Designer Greg worked hard to make the various pieces, rooms and ideas fit together.


“It was challenging,” he says, “To execute all the concepts into one unified design. It’s not a predictable house. Each room unfolds its own personality without redundancy. And yet, all the expressions work together.”


Water and fire


BNExt1An open and angular floor plan provides a view of the lake from nearly every room, including five foot tall windows in the dining room. The varied ceiling heights, 16 feet in the living room, 14 feet in the dining room and 10 foot height in the master bath, give the home unique character, along with the desert bronze natural cut stone fireplace.


TL says they originally planned for two fireplaces in the living room, one gas and one “real.” Inspired by one they saw in Minneapolis, the real fireplace had an open ring and really put out the heat.


“We were told we needed to place glass surrounding the fireplace, which would have changed the look,” TL says. “We ended up putting the gas fireplace outside. We now fondly refer to the indoor area as the “non- fireplace.”


The couple, who have one grown daughter, Kayla, who works as sales executive for Lakeshirts in Detroit Lakes, enjoys coming home to the calming and healing element of water and nature. They also entertain customers; the home offers several places for hospitality circles.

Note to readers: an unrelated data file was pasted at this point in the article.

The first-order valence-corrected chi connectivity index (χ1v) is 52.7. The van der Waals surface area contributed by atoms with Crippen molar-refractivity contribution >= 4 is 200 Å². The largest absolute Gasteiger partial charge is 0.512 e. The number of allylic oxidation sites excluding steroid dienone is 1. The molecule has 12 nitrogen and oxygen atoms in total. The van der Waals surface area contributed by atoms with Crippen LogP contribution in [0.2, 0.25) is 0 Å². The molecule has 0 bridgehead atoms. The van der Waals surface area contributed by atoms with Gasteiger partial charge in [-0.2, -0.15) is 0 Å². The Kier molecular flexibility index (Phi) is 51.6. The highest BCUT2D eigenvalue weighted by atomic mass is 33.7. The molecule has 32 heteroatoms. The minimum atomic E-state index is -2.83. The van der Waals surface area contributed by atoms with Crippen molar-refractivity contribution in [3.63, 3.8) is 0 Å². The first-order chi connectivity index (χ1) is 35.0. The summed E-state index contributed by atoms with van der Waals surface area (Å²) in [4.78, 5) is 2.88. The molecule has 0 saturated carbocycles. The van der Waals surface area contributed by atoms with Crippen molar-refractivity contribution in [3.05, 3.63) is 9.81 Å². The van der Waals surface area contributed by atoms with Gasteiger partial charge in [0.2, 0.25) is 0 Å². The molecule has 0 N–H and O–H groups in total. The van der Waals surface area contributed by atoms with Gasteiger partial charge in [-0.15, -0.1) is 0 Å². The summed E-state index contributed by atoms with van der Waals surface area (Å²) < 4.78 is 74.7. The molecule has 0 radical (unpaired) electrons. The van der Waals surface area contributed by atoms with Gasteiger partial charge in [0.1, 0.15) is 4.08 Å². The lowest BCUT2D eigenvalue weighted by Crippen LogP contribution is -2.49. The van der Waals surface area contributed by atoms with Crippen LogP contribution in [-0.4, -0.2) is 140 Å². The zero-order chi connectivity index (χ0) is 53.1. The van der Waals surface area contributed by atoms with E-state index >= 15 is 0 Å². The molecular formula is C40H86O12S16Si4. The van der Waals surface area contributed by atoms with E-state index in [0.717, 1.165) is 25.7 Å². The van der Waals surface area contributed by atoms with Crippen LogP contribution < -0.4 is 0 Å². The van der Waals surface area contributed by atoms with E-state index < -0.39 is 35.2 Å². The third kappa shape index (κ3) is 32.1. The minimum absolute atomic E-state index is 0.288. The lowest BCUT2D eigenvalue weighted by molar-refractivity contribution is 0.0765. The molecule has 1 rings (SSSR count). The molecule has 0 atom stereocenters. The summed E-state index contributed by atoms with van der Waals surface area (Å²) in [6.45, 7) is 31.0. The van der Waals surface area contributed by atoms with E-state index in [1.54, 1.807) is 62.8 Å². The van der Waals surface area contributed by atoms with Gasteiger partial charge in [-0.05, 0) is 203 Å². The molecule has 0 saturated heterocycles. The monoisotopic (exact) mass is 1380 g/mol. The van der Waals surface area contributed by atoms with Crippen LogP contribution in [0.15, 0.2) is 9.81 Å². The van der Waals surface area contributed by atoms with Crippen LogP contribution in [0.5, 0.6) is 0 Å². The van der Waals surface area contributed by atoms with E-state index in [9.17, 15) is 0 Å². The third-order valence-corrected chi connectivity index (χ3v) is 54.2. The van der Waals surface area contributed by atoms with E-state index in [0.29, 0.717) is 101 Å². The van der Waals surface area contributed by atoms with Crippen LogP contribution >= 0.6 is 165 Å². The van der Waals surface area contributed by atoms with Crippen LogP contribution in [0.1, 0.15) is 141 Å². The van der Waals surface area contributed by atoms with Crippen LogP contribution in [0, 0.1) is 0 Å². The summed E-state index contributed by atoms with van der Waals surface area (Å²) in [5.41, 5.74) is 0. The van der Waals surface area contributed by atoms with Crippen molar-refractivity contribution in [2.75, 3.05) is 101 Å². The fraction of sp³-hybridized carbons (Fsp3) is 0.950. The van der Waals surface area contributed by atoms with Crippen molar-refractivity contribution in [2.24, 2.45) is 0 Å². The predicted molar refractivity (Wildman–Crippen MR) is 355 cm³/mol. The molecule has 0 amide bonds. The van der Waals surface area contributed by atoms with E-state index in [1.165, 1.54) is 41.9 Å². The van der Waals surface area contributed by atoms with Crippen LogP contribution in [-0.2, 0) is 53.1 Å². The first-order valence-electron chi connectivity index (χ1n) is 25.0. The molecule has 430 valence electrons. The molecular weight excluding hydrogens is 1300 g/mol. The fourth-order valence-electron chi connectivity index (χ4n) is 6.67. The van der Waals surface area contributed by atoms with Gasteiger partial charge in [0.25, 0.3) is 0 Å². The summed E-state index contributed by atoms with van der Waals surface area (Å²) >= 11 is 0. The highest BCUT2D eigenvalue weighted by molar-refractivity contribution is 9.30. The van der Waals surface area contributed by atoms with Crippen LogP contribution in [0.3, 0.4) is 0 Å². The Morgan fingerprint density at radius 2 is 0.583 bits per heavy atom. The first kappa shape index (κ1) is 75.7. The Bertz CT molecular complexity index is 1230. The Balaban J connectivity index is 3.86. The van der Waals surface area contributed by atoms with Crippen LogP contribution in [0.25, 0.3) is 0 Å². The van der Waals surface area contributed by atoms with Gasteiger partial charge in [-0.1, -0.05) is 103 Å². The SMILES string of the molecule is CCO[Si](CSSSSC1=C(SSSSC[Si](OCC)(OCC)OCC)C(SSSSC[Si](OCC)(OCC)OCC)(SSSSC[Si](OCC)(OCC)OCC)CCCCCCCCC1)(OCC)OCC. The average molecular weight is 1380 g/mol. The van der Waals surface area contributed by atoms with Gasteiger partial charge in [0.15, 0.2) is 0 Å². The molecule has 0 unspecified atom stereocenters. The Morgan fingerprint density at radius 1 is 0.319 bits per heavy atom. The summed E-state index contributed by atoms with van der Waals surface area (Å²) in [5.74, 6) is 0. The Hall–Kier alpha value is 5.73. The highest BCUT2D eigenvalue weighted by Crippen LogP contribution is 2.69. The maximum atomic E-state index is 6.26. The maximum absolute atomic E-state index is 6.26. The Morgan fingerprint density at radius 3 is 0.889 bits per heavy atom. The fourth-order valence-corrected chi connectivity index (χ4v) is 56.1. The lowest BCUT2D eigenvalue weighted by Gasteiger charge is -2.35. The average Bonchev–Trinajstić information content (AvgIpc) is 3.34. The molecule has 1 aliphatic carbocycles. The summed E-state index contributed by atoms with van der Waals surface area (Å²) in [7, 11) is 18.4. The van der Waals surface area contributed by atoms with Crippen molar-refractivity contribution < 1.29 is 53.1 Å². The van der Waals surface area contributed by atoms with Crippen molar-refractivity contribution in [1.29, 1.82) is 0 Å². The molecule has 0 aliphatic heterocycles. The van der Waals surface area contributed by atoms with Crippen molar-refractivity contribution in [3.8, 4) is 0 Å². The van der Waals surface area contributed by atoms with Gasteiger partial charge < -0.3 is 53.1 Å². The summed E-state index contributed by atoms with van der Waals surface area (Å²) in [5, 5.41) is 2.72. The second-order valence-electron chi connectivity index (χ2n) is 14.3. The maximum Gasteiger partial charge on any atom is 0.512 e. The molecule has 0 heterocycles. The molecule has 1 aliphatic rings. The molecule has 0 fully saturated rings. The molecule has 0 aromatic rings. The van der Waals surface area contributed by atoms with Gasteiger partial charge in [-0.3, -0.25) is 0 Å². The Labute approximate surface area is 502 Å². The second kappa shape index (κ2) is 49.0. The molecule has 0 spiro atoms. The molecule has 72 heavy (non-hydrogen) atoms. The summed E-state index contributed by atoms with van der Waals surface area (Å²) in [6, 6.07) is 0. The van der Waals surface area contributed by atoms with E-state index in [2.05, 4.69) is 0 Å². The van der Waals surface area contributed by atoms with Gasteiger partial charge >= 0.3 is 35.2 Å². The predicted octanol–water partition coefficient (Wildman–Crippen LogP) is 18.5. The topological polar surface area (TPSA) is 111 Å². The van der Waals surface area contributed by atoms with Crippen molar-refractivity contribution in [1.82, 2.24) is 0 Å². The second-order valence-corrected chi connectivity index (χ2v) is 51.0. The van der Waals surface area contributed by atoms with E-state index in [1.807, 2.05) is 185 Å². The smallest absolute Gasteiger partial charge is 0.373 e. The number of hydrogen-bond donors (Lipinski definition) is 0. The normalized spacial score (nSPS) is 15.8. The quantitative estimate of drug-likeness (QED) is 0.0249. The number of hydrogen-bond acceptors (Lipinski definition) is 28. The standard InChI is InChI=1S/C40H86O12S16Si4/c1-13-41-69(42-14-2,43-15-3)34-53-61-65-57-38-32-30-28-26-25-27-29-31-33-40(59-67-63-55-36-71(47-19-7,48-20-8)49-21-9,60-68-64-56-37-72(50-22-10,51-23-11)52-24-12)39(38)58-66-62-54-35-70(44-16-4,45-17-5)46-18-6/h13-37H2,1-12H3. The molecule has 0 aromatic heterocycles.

“This open space offers guests a chance to mingle,” TL says. “If you sit around a table, you only get to know the few people sitting next to you.”


BNInt5HDR1The master bath, one of TL’s favorite rooms, opens to the lake and an outdoor hot tub. It includes a steam shower and rectangular tub. Two guest bedrooms share another full bath, and the entry area half bath has elegant lighting including “toe kicks” under the vanity and Toemi River Rock tile on the floor.


Walls in the house are painted in muted ivories, beige, greys and greens, highlighted by unique designer art lights and ceiling fans. TL placed paintings by friend and artist from Arizona, Greg West, as wall décor. She explains that he works in colorful trump d’oeil style, which is designed to “play tricks on the eye.” Friends refer to the home as Greg West Gallery.